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Discussion Starter · #1 ·
I don't have any tools or means to lift the car on my own out here, so I'm probably just going to bring my 04 V6 escape to a mechanic. My car is throwing the code for the 1st bank O2 sensor failure. I got a quote from a dealership for ~$300, but that seems crazy. It looks like the part is ~$60 online, and labor shouldn't be too hard. Am I right?
 

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$300 for an O2 sensor? Is that dealer on drugs?? Buy the part yourself, have a buddy install it for you. Trust me, it's not difficult to do. Stay away from dealers like that! He's a thief!
 

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fotojack said:
$300 for an O2 sensor? Is that dealer on drugs?? Buy the part yourself, have a buddy install it for you. Trust me, it's not difficult to do. Stay away from dealers like that! He's a thief!
Hang on there, hoss - it might not be as ridiculous as you think. Nowadays, the OEM O2 sensors can go for over $200, and if you factor in a standard hour of labor at $100/hr, there's your $300.

I agree though - it's much cheaper and pretty easy to buy the sensor and install it yourself.
 

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An O2 is a sensor, so just because it finds something wrong doesn't me that it's wrong. You may have some engine problem causing the DTC. Depending what DTC it is.
 

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wptski said:
An O2 is a sensor, so just because it finds something wrong doesn't me that it's wrong. You may have some engine problem causing the DTC. Depending what DTC it is.
I read this and I had to chuckle. The thread got wrapped up in the price of the O2 sensor.

You're right, does the sensor really needs to be replaced or is there another (real) problem.

We all do it, get wrapped up and lose sight of what needs to be attended. Got nothing to add, since we don't have enough tech info. I just had to say that. :rockon:
 

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Four_Eyes said:
wptski said:
An O2 is a sensor, so just because it finds something wrong doesn't me that it's wrong. You may have some engine problem causing the DTC. Depending what DTC it is.
I read this and I had to chuckle. The thread got wrapped up in the price of the O2 sensor.

You're right, does the sensor really needs to be replaced or is there another (real) problem.

We all do it, get wrapped up and lose sight of what needs to be attended. Got nothing to add, since we don't have enough tech info. I just had to say that. :rockon:
Right, you don't shoot the messenger!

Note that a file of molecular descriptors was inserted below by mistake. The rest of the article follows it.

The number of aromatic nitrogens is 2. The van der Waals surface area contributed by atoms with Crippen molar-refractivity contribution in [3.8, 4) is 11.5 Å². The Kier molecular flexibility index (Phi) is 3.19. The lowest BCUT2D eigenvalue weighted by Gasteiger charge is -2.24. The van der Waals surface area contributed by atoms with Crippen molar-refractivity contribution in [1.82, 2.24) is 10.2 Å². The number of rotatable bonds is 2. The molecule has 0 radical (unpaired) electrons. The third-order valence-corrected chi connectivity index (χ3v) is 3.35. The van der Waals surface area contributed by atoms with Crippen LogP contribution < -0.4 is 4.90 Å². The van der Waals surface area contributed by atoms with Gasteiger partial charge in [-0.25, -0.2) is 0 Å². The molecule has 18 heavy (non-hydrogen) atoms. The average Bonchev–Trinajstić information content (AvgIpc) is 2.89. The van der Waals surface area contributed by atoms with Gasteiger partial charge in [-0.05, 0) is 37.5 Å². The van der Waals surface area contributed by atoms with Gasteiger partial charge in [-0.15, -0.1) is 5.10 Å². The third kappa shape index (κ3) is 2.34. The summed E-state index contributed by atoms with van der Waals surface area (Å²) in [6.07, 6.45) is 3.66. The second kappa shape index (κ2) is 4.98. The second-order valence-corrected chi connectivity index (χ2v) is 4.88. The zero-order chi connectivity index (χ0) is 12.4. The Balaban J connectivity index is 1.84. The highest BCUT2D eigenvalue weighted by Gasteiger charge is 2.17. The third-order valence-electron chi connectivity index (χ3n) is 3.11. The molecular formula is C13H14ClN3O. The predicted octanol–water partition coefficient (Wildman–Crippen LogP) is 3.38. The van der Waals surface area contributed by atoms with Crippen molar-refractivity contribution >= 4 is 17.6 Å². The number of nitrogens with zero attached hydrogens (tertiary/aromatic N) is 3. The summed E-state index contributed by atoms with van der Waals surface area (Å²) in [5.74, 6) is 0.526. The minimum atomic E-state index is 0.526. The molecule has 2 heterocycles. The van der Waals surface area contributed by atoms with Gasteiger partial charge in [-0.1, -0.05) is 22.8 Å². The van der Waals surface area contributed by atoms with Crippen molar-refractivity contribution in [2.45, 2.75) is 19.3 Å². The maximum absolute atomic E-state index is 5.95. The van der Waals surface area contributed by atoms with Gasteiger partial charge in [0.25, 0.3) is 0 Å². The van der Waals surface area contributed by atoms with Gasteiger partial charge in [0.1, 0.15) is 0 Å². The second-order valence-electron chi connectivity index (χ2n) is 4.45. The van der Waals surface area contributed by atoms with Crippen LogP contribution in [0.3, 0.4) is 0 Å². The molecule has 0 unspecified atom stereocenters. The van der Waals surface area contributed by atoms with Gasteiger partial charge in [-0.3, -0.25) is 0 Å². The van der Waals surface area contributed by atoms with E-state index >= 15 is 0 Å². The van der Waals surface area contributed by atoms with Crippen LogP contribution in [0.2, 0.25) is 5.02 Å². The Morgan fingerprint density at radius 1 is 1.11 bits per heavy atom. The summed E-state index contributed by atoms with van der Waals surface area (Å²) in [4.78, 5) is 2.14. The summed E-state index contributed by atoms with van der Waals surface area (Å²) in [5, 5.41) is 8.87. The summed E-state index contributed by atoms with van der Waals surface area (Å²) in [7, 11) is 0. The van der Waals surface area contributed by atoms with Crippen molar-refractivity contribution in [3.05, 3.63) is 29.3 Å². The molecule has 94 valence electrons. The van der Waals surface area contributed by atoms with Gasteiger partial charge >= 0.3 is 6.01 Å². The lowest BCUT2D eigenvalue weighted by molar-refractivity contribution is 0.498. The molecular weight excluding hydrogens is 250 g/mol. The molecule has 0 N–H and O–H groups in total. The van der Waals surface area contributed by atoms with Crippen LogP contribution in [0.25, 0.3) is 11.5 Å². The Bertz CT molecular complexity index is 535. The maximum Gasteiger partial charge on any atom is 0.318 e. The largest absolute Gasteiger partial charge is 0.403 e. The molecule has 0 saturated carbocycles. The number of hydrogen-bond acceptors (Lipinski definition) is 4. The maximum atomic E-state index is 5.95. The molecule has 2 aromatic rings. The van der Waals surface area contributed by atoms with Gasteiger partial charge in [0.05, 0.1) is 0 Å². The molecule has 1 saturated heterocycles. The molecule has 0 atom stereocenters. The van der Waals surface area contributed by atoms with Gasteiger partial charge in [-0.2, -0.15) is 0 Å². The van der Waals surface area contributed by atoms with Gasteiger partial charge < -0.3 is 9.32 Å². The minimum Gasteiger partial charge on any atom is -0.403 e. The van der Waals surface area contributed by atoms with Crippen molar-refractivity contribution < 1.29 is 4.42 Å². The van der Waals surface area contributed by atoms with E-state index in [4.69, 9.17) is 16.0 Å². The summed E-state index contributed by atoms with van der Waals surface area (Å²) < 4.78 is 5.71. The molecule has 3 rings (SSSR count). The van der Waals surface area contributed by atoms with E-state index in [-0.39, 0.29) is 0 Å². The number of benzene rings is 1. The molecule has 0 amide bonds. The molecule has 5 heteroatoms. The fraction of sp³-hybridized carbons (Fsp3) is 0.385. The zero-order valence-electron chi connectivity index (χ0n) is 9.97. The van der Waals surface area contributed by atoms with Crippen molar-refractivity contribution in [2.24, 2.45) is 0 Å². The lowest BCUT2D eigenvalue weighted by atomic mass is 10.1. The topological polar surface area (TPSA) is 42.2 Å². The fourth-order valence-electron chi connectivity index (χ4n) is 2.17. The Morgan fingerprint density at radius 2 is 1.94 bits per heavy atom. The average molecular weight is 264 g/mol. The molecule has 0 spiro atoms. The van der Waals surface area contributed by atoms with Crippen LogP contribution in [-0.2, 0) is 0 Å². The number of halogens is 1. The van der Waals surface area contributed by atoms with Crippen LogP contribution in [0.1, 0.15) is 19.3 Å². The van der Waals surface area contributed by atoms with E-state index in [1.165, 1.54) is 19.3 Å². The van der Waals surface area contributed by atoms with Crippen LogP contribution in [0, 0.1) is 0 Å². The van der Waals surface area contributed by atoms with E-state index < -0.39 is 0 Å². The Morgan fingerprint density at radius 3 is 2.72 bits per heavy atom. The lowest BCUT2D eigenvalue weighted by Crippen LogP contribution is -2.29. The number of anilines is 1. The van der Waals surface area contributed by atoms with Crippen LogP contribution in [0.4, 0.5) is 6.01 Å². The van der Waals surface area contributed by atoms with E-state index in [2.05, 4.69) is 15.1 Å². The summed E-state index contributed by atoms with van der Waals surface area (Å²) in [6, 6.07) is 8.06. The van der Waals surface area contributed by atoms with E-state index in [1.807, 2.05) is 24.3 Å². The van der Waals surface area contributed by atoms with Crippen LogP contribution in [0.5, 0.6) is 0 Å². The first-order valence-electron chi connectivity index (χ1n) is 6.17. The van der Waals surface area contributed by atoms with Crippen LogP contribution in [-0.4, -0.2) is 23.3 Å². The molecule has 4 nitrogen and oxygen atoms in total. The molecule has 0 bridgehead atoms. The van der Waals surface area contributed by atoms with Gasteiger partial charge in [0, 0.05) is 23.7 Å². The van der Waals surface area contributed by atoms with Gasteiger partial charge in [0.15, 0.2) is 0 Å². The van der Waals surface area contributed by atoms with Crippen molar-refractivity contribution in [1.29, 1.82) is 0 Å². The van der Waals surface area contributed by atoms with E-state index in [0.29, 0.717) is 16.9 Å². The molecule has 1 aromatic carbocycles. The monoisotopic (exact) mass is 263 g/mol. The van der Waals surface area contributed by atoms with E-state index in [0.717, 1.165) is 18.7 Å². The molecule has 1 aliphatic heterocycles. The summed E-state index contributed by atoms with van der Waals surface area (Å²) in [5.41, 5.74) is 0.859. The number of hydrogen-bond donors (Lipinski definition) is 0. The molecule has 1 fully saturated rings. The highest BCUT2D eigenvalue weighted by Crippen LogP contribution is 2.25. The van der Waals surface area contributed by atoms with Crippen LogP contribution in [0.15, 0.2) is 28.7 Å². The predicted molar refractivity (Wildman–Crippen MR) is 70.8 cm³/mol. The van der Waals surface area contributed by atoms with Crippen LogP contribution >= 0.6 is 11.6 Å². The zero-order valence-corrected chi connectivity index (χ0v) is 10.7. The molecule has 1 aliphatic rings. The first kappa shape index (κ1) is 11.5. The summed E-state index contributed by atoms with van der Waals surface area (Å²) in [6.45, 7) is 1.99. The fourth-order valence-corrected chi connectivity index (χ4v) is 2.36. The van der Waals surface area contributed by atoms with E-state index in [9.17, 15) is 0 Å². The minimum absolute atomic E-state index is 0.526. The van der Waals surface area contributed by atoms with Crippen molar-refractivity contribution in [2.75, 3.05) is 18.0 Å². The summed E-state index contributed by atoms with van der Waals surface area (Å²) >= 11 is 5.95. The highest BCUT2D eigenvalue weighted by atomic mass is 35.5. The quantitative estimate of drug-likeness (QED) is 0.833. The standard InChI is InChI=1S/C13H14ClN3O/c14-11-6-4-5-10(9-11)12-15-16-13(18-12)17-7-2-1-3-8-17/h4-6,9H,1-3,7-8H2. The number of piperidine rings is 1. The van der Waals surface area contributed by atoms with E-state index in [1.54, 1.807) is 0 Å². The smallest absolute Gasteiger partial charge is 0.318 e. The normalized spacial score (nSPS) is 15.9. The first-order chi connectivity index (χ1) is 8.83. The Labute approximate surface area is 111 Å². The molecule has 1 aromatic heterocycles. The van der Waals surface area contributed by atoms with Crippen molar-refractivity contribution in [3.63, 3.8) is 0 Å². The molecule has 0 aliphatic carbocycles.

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wptski said:
Four_Eyes said:
wptski said:
An O2 is a sensor, so just because it finds something wrong doesn't me that it's wrong. You may have some engine problem causing the DTC. Depending what DTC it is.
I read this and I had to chuckle. The thread got wrapped up in the price of the O2 sensor.

You're right, does the sensor really needs to be replaced or is there another (real) problem.

We all do it, get wrapped up and lose sight of what needs to be attended. Got nothing to add, since we don't have enough tech info. I just had to say that. :rockon:
Right, you don't shoot the messenger!
I suppose when I answer questions like this, I assume that the individual has already done a proper diagnosis to determine that the sensor really is bad. Many of the O2 sensor codes are more straightforward (i.e., a code actually means that the part is bad) than the rest of your system. But yes, shotgunning it by replacing parts left and right is never a good approach.
 

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A lean/rich DTC are the two main ones that are caused by something else. Circuit DTC can be caused by wiring. The iffy ones are the switching DTCs as the O2 doesn't switch but is a normal function operated by the PCM. I've caught a slow switching DTC that was pending or before it set the CEL.
 

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Discussion Starter · #9 ·
I got a place to do it for $184. I'd have done it myself, but I'm on an internship in Wisconsin right now, and as far as tools go, I have a screwdriver and that's it... It was throwing 2 codes, one was an issue with the circuit. Afterwards, all clean and no issues. I wanted to have the car gone over again once more before I drive back to MA next month anyway, and they threw in a tire rotation/brake inspection.
 
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